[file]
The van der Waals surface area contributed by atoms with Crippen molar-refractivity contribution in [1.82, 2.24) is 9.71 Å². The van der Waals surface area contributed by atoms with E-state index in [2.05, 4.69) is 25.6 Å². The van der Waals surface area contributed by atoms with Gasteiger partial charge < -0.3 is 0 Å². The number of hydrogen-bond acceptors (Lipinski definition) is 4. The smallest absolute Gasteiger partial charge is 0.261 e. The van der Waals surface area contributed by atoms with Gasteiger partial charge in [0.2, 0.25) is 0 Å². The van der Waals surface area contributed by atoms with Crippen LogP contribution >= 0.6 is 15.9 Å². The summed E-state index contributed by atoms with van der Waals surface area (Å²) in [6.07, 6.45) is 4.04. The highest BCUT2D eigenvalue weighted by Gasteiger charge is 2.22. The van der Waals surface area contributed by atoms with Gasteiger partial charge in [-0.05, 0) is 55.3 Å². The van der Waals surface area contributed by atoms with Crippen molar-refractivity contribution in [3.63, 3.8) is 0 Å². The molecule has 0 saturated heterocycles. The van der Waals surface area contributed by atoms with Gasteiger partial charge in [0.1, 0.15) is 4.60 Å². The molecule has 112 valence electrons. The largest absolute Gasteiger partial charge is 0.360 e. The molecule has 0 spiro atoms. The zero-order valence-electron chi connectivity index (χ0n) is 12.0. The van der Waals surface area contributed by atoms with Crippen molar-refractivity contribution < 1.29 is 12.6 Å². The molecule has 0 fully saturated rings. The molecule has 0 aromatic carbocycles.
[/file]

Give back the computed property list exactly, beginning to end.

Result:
The van der Waals surface area contributed by atoms with Crippen molar-refractivity contribution in [1.82, 2.24) is 9.71 Å². The van der Waals surface area contributed by atoms with E-state index in [2.05, 4.69) is 25.6 Å². The van der Waals surface area contributed by atoms with Gasteiger partial charge < -0.3 is 0 Å². The number of hydrogen-bond acceptors (Lipinski definition) is 4. The smallest absolute Gasteiger partial charge is 0.261 e. The van der Waals surface area contributed by atoms with Gasteiger partial charge in [0.2, 0.25) is 0 Å². The van der Waals surface area contributed by atoms with Crippen LogP contribution >= 0.6 is 15.9 Å². The summed E-state index contributed by atoms with van der Waals surface area (Å²) in [6.07, 6.45) is 4.04. The highest BCUT2D eigenvalue weighted by Gasteiger charge is 2.22. The van der Waals surface area contributed by atoms with Gasteiger partial charge in [-0.05, 0) is 55.3 Å². The van der Waals surface area contributed by atoms with Crippen molar-refractivity contribution in [3.63, 3.8) is 0 Å². The molecule has 0 saturated heterocycles. The van der Waals surface area contributed by atoms with Gasteiger partial charge in [0.1, 0.15) is 4.60 Å². The molecule has 112 valence electrons. The largest absolute Gasteiger partial charge is 0.360 e. The molecule has 0 spiro atoms. The zero-order valence-electron chi connectivity index (χ0n) is 12.0. The van der Waals surface area contributed by atoms with Crippen molar-refractivity contribution < 1.29 is 12.6 Å². The molecule has 0 fully saturated rings. The molecule has 0 aromatic carbocycles.